Papa’s Got a Brand New Shag
His recognizable retro-styled renderings of swanky, cocktail-infused lifestyles and landscapes complete with spiffy Rat Pack–like fellas and buxom, bouffant-sporting babes might make Josh Agle — better known as Shag — the ultimate painter/purveyor of midcentury modern–inspired hedonism. (In this week’s column coincidence, a stage show that brought his art to life in Vegas a couple years ago was called “Shag With a Twist”!) But the freaky ’50s and swingin’ ’60s aren’t so boozy or blissful these days, it seems. At the opening of his latest exhibit, Autumn’s Come Undone, at the Corey Helford Gallery in Culver City, the images, while as gorgeous, zesty and color-drenched cartoonish as always, took on a deeper, darker feel. Some of his subjects appear in peril from nature’s creatures or in subtly somber, possibly menacing environs, and the show overall suggests an even more than usual surrealist approach. Sure was kinda surreal viewing the huge, wall-spanning pieces at the opening night under bright lights with a mixed crowd of feather- and tat-sporting femmes, familiar faces such as comedian Greg Behrendt and the Brat Store’s Nancy Kaufman with her man, Spencer, and dancing children (Agle’s bro brought his, we brought ours). One thing’s for sure, Shag’s come a long way since his Tiki-rific debut show at La Luz de Jesus over a decade ago. The Helford show — another must-see — runs through Dec. 9.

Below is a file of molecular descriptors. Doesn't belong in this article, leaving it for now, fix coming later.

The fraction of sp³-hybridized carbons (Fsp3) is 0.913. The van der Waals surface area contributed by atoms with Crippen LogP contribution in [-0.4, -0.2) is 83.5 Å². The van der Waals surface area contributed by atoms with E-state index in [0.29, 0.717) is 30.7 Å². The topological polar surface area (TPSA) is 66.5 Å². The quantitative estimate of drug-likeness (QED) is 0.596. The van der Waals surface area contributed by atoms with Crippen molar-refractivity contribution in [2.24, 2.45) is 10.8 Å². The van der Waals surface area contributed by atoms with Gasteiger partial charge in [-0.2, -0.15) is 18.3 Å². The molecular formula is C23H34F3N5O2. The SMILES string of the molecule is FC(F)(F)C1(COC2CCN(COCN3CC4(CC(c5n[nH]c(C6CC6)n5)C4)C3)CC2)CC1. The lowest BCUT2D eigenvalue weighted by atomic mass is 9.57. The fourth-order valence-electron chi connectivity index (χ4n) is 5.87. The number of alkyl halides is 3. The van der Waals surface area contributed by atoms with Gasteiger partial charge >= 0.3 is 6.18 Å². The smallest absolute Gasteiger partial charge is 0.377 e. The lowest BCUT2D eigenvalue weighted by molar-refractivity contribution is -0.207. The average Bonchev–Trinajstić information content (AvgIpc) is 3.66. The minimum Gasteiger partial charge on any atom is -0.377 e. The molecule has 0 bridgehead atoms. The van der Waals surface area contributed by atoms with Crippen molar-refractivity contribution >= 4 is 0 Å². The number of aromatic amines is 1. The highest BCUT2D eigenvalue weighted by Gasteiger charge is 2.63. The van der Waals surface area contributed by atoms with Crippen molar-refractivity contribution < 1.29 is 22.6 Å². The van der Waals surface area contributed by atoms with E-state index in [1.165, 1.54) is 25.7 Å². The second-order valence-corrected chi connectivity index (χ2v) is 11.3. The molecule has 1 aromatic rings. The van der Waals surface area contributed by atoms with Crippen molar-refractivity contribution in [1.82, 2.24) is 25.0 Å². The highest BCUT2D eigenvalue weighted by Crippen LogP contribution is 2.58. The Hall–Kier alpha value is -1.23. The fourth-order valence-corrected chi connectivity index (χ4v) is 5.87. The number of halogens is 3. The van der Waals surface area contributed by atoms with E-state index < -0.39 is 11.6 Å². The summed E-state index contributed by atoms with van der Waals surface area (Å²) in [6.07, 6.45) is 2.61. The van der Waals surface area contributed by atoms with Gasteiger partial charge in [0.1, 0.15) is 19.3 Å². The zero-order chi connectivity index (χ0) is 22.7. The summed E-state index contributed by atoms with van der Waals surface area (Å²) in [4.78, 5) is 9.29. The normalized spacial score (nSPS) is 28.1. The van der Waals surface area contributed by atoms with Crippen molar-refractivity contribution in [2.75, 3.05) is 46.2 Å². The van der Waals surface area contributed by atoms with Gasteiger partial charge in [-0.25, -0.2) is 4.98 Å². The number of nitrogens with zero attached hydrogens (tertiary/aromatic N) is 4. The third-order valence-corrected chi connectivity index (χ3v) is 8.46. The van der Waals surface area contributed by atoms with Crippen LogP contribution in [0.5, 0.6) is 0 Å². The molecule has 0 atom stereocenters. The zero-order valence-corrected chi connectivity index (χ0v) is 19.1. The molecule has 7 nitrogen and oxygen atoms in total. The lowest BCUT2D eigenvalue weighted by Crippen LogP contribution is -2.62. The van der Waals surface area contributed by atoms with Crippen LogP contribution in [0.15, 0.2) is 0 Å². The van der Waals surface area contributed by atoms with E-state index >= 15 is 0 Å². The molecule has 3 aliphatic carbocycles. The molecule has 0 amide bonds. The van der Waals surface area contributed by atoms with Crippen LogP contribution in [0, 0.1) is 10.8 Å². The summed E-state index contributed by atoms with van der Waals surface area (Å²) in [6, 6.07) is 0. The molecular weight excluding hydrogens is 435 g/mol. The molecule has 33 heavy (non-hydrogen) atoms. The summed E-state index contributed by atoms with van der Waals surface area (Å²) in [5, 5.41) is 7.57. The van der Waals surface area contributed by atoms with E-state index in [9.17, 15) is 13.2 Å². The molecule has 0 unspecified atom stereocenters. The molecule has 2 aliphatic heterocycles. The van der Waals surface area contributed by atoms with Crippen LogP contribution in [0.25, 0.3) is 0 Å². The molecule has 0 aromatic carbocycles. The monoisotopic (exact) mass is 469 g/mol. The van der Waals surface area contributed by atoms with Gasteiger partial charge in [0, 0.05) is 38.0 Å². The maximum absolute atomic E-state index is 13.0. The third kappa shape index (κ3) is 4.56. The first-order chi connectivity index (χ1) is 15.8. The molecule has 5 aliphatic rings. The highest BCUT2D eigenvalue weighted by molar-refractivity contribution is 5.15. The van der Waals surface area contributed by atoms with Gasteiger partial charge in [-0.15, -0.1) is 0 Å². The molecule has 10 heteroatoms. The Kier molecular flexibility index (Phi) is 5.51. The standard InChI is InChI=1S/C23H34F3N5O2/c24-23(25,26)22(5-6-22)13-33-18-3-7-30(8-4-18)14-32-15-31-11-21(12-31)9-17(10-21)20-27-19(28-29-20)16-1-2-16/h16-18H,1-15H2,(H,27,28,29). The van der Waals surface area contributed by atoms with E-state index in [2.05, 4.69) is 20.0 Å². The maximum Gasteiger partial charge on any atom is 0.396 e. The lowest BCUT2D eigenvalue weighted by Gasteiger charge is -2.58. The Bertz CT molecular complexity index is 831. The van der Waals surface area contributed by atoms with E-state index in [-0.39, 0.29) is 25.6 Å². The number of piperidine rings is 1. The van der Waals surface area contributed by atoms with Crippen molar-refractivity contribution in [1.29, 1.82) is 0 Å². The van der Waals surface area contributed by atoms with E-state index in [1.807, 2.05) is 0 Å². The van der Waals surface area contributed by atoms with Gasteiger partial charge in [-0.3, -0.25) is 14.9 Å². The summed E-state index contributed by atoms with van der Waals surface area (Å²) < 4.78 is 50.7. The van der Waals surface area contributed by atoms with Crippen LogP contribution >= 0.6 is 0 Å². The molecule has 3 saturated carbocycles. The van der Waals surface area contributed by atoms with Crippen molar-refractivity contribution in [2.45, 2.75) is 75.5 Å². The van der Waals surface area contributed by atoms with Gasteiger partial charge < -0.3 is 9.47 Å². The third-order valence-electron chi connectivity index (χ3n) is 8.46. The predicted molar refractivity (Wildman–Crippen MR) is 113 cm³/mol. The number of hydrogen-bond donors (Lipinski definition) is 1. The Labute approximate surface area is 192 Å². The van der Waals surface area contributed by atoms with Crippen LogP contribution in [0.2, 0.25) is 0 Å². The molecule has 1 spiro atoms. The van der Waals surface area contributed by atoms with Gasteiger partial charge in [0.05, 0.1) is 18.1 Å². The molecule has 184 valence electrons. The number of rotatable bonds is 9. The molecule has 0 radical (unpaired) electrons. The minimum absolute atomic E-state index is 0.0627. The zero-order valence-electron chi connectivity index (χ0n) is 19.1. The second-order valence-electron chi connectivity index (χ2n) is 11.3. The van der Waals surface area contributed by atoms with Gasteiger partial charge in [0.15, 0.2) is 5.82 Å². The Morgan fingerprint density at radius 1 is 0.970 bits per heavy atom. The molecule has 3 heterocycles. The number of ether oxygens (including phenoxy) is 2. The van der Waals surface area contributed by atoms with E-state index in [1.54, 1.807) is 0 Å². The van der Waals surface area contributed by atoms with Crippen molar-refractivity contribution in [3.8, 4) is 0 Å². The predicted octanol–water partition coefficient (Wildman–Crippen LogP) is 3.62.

Young Americans
The American Music Awards hit town last week, and so did the requisite rush of corporate-sponsored ragers, as always eager to take advantage of the celebutard surplus. We’ve got fete-hopping down to a science at this point, but it was impossible to hit up all the ho-downs in Hollywood last week. GQ’s shindig at Chateau Marmont, Angeleno mag’s masquerade mash Petit Ermitage, Samsung’s Behold II launch with Katy Perry at Blvd. 3 and US Weekly’s Young Hot Hollywood wing-ding at Voyeur. We opted for the last two both on hump-night, but after the Samsung soiree all that remained at Voyeur’s velvet ropes was a pack of Sharpie-wielding autograph hounds and paparazzi milling about outside. Guess we’ll actually have to join the sequined masses at one of the dance clubs there to see what the new owners — from Vegas — have done to the once beloved Peanuts/7969, where we did door duty (English Acid in ’89) and frequented (Sin-a-matic, Velvet, Grandville in the ’90s) before it closed. Partying with Perry was ultimately worth missing the other mobs. Russell Brand’s new squeeze was rocking an ultrashort red Brian Lichtenberg minidress, but that didn’t stop Perry from spazzing about, spewing full-throttle vox or getting on all fours to “kiss a girl” by the stage. With literally gallons of confetti punctuating the vivacious set, this one didn’t feel like another half-assed play-for-pay marketing gig. The AMA broadcast Sunday, however (with the exception of Glambert), was another story.

LA Weekly